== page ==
19. In the light of the aforesaid legal position, it is clear that the High Court was not correct in holding that the claimant/appellant was not entitled to any compensation over and above the liability under the Workmen's Compensation Act and hence the direction issued by the High Court that the appellant/insurance company, respondent herein, will be liable to pay only Rs. 32091/- and the balance will have to be shouldered by the insured/owner of the vehicle is fit to be struck down as invalid as the High Court had failed to examine the nature and clauses of the policy which was not produced even before the Tribunal.

20. The claimant/appellant is surely entitled to the amount of compensation over and above the Workmen's Compensation Act in view of the ratio of the decisions referred to hereinbefore. The rider no doubt is that the statutory liability cannot be more than what is required under the statute under Section 95 of the Motor Vehicles Act which cannot bind the parties or prohibit them from contracting or creating unlimited or higher liability to cover wider risk and the insured is bound by the terms of the contract specified in the policy in regard to unlimited or higher liability as the case may be. Thus, it is although correct that limited statutory liability cannot be extended to make it unlimited or higher, it is also manifestly clear that insofar as the entitlement of the claimant/deceased cleaner of the vehicle is concerned, the same cannot be restricted to the compensation under the Workmen's Compensation Act and is entitled to compensation even under the Motor Vehicles Act which will depend upon the terms and conditions of the policy of insurance.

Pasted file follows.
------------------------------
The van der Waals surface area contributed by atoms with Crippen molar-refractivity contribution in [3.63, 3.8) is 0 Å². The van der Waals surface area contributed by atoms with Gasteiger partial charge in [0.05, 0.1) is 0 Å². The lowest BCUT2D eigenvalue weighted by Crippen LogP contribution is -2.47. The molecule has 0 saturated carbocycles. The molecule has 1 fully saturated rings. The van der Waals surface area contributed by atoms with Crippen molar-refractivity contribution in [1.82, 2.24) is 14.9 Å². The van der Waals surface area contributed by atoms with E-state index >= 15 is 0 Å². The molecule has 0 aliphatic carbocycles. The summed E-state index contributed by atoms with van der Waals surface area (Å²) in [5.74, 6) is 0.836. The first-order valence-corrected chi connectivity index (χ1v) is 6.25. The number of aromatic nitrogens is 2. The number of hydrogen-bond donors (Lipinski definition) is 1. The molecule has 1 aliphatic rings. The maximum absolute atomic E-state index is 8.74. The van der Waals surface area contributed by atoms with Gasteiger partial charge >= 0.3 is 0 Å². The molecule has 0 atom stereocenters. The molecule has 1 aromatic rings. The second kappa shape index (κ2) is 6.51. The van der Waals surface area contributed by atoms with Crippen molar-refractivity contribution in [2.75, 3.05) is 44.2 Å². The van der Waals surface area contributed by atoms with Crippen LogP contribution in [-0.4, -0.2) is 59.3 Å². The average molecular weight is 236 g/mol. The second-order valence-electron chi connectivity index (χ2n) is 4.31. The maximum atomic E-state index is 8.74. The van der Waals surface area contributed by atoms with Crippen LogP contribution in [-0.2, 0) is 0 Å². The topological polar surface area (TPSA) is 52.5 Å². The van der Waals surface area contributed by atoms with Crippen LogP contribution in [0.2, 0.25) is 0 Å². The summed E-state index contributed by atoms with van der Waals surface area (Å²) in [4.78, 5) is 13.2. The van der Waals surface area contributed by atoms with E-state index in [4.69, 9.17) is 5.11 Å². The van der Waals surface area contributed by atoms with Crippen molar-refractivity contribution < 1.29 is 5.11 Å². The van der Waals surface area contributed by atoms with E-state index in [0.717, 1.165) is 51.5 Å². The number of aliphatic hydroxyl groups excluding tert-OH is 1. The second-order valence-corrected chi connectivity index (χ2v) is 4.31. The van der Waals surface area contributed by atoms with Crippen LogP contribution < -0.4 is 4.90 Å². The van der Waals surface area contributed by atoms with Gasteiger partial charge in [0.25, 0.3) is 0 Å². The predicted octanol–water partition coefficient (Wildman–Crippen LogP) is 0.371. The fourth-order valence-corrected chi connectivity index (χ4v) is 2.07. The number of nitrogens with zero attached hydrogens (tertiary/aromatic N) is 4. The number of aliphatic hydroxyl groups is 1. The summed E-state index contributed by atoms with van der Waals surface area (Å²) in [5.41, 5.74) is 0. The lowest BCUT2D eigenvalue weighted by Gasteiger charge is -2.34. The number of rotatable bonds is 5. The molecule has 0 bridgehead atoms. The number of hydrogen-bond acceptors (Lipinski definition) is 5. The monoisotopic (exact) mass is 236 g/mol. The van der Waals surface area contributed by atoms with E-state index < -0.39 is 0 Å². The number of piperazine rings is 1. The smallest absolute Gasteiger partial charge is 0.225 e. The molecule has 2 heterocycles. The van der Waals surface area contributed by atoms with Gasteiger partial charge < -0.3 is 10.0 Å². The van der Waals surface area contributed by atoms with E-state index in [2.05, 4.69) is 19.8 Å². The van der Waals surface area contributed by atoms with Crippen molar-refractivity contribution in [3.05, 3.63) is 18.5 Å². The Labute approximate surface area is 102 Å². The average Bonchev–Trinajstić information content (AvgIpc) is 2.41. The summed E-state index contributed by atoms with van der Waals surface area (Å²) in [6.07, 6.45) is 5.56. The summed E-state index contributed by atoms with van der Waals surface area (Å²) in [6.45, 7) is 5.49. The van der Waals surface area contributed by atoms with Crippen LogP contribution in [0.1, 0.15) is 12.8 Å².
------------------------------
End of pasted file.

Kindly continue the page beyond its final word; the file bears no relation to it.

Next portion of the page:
21. From this legal position it is also equally clear that in the instant matter insofar as the entitlement of the claimant to the compensation under the Motor Vehicle Act is concerned, the right of the claimant is not affected. However, the respondent/insurance company had filed an appeal in the High Court contending that the order of the Tribunal could not be sustained in law to the extent of liability over and above the liability under the Workmen's Compensation Act and on this point the contention of the appellant/company has been accepted by the High Court overlooking the more important fact that the Respondent insurer company had neither produced the policy of insurance before the High Court nor led any evidence to establish that as per terms and conditions of policy extra premium had not been paid.

22. The question, therefore, is whether the amount of compensation could rightly be apportioned between the insurer/insurance company and the insured/owner of the vehicle. However, the owner of the vehicle had not appeared before the tribunal but the insurance company allowed the matter to be proceeded before the tribunal and when the respondent/insurance company filed an appeal in the High Court, the insured/owner of the vehicle once again failed to appear but the Respondent- Insurance Company did not pursue for his appearance.

The High Court, however, further overlooked that the apportionment of the amount of compensation between the owner of the vehicle and the insurance company was an inter se dispute between insurance company and the insured/owner of the vehicle and, therefore, the order due to non-appearance of the insured/owner of the vehicle could not have been passed to the detriment of the claimant as the claimant in any case is entitled to the amount of compensation determined by the tribunal. If the insurance company acquiesced with the situation and allowed the proceeding to continue even in absence of the insured/owner of the vehicle who has been held liable to pay the amount even though the insured might have been liable to pay higher premium, the consequence of the same obviously will have to be borne by the insurance company and the claimant cannot be made to suffer.